You may be in your mid-40s, but is your heart a senior citizen? The Centers
for Disease Control and Prevention (CDC) has issued a new report that
suggests that your biological age isn’t the best indicator of the
age of your heart.
CDC researchers looked at risk factors such as smoking, high blood pressure,
diabetes, and obesity to calculate the average “heart age”
of men and women in every state. Those averages were then compared to
average actual ages.
Researchers found that one in two men and two in five women have a heart
that is five or more years “older” than they are – even
if they had no history of heart attack or stroke.
Calculating the age of the heart represents a new way to get people motivated
about managing their risk of cardiovascular disease, says
Aidan Raney, MD, a board-certified cardiologist with
St. Joseph Heritage Medical Group in Orange who also specializes in interventional cardiology.
“The notion of heart age is a simple and useful tool,” Dr.
Raney says. “There are different ways to think about the risk of
heart attack or stroke, but heart age is easy for people to visualize
and easy to discuss with their doctor. The more untreated risk factors
that are present, the older your heart is. By eliminating or reducing
those risk factors, you can keepyour heart younger.”
The CDC report reveals that around 69 million Americans ages 30-74 have
a heart age that exceeds their actual age. Men’s hearts tend to
be older, averaging eight years older than actual age, compared to an
average of five years older for women.
The prescription for a more youthful heart is to partner with your doctor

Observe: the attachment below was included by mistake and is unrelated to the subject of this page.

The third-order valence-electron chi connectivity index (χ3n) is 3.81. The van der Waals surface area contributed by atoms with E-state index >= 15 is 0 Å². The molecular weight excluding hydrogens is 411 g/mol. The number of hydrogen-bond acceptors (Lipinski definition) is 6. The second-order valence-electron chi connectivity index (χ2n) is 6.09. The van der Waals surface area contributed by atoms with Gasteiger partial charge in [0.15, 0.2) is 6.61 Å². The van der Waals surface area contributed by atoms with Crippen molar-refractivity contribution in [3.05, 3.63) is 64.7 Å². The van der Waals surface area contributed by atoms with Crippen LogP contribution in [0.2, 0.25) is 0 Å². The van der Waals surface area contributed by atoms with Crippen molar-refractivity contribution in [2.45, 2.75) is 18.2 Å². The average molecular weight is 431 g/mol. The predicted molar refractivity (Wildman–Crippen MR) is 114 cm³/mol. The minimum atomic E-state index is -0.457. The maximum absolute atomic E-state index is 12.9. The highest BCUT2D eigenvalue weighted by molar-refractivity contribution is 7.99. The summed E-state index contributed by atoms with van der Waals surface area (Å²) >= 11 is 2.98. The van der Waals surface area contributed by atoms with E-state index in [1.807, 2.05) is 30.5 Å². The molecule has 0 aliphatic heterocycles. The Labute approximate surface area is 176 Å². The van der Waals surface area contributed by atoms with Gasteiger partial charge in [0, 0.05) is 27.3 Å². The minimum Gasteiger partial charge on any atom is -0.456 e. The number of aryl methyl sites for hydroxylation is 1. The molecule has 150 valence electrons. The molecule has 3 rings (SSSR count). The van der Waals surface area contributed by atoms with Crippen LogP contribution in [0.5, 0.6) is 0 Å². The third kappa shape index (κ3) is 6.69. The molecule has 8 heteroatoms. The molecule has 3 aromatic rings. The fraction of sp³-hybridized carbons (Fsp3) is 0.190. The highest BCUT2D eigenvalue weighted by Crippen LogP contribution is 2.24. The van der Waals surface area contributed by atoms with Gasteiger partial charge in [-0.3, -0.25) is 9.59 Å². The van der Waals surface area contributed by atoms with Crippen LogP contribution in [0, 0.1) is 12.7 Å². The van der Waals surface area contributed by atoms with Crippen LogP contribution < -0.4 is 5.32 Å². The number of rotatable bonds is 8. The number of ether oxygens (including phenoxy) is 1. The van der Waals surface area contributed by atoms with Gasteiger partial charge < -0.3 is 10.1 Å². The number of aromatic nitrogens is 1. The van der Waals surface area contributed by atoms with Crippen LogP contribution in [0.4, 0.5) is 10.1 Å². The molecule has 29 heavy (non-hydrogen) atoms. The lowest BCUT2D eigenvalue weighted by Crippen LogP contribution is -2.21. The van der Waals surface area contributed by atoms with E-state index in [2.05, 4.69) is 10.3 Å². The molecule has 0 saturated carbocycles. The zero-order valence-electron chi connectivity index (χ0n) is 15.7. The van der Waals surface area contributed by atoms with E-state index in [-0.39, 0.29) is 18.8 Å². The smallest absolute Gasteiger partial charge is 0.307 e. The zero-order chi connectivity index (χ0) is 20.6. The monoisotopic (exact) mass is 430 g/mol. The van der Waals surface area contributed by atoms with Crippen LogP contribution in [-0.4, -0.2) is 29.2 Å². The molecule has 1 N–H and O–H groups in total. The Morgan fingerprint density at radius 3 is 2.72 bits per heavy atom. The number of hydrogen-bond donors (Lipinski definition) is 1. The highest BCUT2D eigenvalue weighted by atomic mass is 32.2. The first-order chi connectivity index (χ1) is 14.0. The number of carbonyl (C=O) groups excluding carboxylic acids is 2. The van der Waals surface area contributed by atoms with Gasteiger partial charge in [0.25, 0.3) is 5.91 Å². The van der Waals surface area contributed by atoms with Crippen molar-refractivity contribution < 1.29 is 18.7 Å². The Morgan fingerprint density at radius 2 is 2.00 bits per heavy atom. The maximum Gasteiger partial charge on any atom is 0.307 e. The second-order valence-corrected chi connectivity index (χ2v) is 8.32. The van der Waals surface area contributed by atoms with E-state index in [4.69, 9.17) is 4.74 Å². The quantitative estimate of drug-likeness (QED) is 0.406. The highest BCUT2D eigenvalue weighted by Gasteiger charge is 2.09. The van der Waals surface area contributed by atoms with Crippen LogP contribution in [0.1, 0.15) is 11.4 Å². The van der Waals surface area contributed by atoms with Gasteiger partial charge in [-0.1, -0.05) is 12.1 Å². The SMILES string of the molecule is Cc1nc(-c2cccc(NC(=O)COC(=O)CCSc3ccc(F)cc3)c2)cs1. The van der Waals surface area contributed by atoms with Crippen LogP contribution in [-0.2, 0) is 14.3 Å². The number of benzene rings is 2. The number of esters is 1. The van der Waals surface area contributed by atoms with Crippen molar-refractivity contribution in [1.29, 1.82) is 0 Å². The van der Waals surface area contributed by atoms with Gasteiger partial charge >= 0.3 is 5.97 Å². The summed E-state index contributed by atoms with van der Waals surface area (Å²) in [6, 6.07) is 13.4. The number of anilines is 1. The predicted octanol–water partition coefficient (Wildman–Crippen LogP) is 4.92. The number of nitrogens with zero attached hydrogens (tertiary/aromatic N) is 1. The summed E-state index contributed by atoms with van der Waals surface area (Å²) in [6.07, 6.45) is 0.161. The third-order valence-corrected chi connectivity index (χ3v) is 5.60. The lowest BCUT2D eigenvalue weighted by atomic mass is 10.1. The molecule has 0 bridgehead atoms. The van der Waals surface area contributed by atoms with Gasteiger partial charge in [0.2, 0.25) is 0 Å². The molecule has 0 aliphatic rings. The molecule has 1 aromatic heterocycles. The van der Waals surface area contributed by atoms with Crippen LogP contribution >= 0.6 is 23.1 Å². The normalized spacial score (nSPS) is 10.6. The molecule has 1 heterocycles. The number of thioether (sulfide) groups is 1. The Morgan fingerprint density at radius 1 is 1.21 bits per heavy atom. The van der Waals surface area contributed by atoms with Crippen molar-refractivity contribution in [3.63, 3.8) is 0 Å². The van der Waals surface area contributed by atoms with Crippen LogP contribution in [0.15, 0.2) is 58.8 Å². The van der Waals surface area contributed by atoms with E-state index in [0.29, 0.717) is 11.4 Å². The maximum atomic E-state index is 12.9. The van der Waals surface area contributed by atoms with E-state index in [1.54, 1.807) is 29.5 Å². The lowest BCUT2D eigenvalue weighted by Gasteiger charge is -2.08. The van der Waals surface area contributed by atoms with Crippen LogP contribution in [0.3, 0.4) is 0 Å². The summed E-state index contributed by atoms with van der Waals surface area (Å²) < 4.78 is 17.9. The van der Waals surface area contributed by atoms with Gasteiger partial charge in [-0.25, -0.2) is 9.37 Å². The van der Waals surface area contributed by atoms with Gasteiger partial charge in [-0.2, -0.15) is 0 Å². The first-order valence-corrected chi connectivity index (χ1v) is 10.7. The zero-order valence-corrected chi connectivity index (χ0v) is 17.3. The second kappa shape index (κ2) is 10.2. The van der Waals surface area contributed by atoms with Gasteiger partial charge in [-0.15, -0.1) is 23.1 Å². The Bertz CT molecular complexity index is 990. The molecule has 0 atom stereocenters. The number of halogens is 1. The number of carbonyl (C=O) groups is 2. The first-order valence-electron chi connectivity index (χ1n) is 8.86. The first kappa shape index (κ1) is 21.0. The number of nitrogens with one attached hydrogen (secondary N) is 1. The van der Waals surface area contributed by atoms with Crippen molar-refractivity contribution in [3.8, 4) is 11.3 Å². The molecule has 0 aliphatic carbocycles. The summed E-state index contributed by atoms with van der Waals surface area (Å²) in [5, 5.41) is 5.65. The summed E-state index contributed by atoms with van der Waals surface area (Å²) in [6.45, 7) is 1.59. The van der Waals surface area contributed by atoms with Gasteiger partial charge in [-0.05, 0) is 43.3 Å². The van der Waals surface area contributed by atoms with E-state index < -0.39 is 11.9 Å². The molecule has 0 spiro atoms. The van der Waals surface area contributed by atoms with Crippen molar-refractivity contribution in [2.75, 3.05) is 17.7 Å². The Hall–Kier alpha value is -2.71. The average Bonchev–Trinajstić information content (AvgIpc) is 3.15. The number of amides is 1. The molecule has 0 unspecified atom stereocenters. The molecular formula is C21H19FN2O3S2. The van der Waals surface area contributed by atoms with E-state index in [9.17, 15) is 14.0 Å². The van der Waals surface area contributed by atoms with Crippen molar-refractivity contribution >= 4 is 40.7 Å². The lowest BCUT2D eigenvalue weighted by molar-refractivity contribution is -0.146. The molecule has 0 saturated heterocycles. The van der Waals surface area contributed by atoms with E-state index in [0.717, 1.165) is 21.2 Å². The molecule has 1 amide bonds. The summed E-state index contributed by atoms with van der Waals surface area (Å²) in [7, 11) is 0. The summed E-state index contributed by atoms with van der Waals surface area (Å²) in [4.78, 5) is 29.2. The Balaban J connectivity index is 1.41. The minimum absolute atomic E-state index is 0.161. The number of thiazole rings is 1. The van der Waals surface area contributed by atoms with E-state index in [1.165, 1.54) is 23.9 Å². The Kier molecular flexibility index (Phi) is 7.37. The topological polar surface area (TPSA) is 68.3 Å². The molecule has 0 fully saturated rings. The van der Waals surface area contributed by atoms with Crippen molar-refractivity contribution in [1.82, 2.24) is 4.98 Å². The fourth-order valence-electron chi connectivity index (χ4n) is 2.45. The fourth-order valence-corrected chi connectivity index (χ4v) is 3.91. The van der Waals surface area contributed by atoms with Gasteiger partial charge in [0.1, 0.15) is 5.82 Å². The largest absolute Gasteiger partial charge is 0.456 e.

to address the issues that are increasing your risk of heart attack and stroke.
“Your personal involvement in your cardiovascular care is essential,”
says Dr. Raney. “Your doctor performs the tests and makes the diagnosis,
but you have to take an active interest and be committed to your treatment
Some risk factors are beyond your control, like having a family history
of heart disease, but there are plenty of things you should do to keep
your heart in the right shape for its age.
“Keeping up to date on your check-ups is the first step,” Dr.
Raney says. “If people don’t see their doctor regularly, they
may have high blood pressure but not notice any symptoms until they have
a heart attack. Next, you may need to make lifestyle changes, like quitting
smoking, avoiding heavy drinking, and getting more exercise. Eating right
is essential. Good nutrition is key in preventing diabetes and maintaining
a healthy body mass index. You also need to follow through on taking any
medications your doctor prescribes for you. If you do these things, you
will have a big impact on keeping your heart healthy.”
What is your heart age? Check the
Heart Age Calculator and share a comment below.
Learn more about
St. Joseph Heritage Medical Group. Learn more about
Dr. Raney. In addition to preventive care, Dr. Raney specializes in transcatheter
aortic valve replacement, radial heart catheterization and coronary stenting,
and management of peripheral vascular disease.